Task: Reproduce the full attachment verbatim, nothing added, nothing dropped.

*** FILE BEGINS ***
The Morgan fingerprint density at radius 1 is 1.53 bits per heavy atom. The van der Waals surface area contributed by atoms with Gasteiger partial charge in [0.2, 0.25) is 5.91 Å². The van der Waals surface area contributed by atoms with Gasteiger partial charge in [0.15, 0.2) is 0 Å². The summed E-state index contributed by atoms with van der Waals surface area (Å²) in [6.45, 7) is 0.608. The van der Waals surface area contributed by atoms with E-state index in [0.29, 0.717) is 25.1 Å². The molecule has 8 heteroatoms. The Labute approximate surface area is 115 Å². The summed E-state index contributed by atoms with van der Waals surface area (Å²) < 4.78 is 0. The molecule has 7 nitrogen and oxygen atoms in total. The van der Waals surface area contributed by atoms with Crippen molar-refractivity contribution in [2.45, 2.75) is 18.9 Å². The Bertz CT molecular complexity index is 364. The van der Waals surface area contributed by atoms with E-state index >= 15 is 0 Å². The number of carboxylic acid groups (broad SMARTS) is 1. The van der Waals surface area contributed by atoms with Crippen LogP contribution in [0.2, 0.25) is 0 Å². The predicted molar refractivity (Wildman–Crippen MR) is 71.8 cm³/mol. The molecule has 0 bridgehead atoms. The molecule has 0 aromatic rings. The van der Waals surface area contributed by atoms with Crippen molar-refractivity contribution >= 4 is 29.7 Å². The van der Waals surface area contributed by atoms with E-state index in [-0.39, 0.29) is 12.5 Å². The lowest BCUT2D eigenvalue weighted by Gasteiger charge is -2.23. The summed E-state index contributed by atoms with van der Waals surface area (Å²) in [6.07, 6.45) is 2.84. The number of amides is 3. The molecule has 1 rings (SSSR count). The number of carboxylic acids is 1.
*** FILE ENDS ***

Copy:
The Morgan fingerprint density at radius 1 is 1.53 bits per heavy atom. The van der Waals surface area contributed by atoms with Gasteiger partial charge in [0.2, 0.25) is 5.91 Å². The van der Waals surface area contributed by atoms with Gasteiger partial charge in [0.15, 0.2) is 0 Å². The summed E-state index contributed by atoms with van der Waals surface area (Å²) in [6.45, 7) is 0.608. The van der Waals surface area contributed by atoms with E-state index in [0.29, 0.717) is 25.1 Å². The molecule has 8 heteroatoms. The Labute approximate surface area is 115 Å². The summed E-state index contributed by atoms with van der Waals surface area (Å²) < 4.78 is 0. The molecule has 7 nitrogen and oxygen atoms in total. The van der Waals surface area contributed by atoms with Crippen molar-refractivity contribution in [2.45, 2.75) is 18.9 Å². The Bertz CT molecular complexity index is 364. The van der Waals surface area contributed by atoms with E-state index >= 15 is 0 Å². The number of carboxylic acid groups (broad SMARTS) is 1. The van der Waals surface area contributed by atoms with Crippen LogP contribution in [0.2, 0.25) is 0 Å². The predicted molar refractivity (Wildman–Crippen MR) is 71.8 cm³/mol. The molecule has 0 bridgehead atoms. The molecule has 0 aromatic rings. The van der Waals surface area contributed by atoms with Crippen molar-refractivity contribution >= 4 is 29.7 Å². The van der Waals surface area contributed by atoms with E-state index in [-0.39, 0.29) is 12.5 Å². The lowest BCUT2D eigenvalue weighted by Gasteiger charge is -2.23. The summed E-state index contributed by atoms with van der Waals surface area (Å²) in [6.07, 6.45) is 2.84. The number of amides is 3. The molecule has 1 rings (SSSR count). The number of carboxylic acids is 1.